Part-time judges and remuneration in preparing decisions
The treatment of part-time employees in comparison to full-time employees was recently considered by the Employment Appeals Tribunal in the case of MOJ v Burton and Engel. This case dealt with pay for decision writing but would be relevant for any organisation employing workers part-time and in particular those with atypical pay arrangements.
Part-Time Workers Regulations
The applicable regulation is Regulation 5 of the Part-Time Workers (Prevention of Less Favourable Treatment) Regulations 2000, which broadly states that:
- A part-time worker has a right not to be treated less favourably than a comparable full-time worker; and
- This right will only apply if the treatment is entirely on the grounds that the employee is part-time and the treatment cannot be objectively justified.
Residential Property Tribunal
These cases relate to two part-time judges on the Residential Property Tribunal. The claimants alleged that they were treated less favourably than their full-time comparators. As there are no full-time Residential Property judges, previous case law has established that the comparable full-time worker in the case of a part-time Residential Property judge is a full-time judge of the First-tier Tax Tribunal.
First-tier Tax Tribunal
The dispute was about payment for decision writing time following hearings. Full-time judges on the First-tier Tax Tribunal are entitled to one-and-a-half to two days of payment for decision writing per day of the hearing. Part-time judges on the Residential Property Tribunal, however, were not entitled to payment. They had to apply for their fees for decision-writing time after the conclusion of the case and any payment made was at the discretion of their employer.
At the first hearing the claimants sought to claim a decision-writing fee of one day for each day of hearings. The Employment Tribunal (ET) judge did not accept the evidence of the claimants in relation to the time required to write up a decision and noted the largely anecdotal evidence provided by both parties. The ET judge instead sought to envision a “paradigm judge”, who would set an appropriate time for calculations to be based on. The ET judge considered that an appropriate award would be two-thirds of a day per day of hearing. The MoJ applied for reconsideration and this was rejected.
Employment Appeals Tribunal
On appeal, the MoJ argued that the claimants had not sufficiently proven that less-favourable treatment had occurred and that there was insufficient evidence for the findings made.
The Employment Appeals Tribunal (EAT) upheld the original decision, noting that they did not consider that the findings or calculations amounted to any error of law and that both were supported by sufficient evidence. The key point was that the payment to the part-time judges was discretionary and to full-time judges was an entitlement. This fact alone was sufficient to prove less-favourable treatment.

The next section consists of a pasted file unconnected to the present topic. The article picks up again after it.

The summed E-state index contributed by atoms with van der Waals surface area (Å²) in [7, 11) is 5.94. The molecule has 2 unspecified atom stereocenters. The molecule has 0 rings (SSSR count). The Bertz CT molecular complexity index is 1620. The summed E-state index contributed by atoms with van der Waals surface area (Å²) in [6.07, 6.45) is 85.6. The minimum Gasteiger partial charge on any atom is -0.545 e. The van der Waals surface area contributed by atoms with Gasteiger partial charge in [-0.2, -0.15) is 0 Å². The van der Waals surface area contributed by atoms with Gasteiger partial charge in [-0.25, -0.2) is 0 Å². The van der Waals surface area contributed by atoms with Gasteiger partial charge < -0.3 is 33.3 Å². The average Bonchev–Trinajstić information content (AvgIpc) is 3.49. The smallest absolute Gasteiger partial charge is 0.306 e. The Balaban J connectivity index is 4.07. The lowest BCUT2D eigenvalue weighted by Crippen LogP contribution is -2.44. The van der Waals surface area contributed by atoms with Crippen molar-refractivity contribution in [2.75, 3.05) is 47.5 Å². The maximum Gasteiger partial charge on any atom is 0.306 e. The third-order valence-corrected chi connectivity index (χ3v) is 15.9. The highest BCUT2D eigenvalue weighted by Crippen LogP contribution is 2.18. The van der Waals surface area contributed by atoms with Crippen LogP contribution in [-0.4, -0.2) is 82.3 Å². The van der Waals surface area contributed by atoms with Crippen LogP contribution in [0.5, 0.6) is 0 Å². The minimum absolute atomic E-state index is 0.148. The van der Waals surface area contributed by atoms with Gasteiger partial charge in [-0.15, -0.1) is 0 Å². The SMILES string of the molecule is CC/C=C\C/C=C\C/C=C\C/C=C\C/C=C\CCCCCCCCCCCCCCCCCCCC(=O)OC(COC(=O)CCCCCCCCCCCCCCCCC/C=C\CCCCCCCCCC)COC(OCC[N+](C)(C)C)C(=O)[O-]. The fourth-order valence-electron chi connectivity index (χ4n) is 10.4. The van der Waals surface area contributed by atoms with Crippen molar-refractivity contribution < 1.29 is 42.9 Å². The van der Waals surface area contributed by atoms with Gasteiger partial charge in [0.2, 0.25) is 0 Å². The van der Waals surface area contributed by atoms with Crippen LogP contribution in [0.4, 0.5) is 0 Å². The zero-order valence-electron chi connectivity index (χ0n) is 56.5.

The EAT noted that the ET judge was “obliged to make an award if it appears from the primary evidence that there is such a loss, even if its quantification is imprecise.” Several examples were given of estimations being used in decision making by judges to support this assertion. As less-favourable treatment had clearly occurred, the ET judge was required to make the best calculation possible in light of the lack of detailed evidence before him. The ET judge had considered the factors highlighted by the MoJ and allocated weight to them in his consideration and so no error of law was made.
Points for employers to consider
It is clear from this decision that the calculation of loss in such cases turn on entirely anecdotal evidence if there is insufficient data available for a detailed calculation. It is vital that employers implement a way of gathering sufficient data to support their position in so far as possible. The great deal of discretion available to a judge where no such evidence exists should be a note of caution for employers who rely solely on anecdotal evidence to assess remuneration for employees, as they potentially risk facing an unknown award where those who record data are better placed to quantify their position.
The significant issue in this case was the fact that the claimants were not entitled to decision-writing pay, whereas full-time judges, albeit who worked for a different Tribunal, were. No objective reason for this difference appears to have been identified or argued and the mere fact of this difference was sufficient to support a finding of less-favourable treatment.
Great consideration should therefore be given to any difference in pay arrangements between employees of full-time and part-time status, even if all the employees in a particular group work part time; they might be able to compare themselves to full-time employees working in a different team for the same organisation.
In order to limit exposure, it is vital that any differential treatment, even that which employers may consider benign or uncontroversial, can be objectively justified. If this is undertaken, employers should be better placed to defend any such claim from part-time employees.
For more information on any of this issues raised in this article, contact Michael Tait by emailing firstname.lastname@example.org or phoning 0131 563 7601
Posted on Apr 18th, 2016 by Lyons Davidson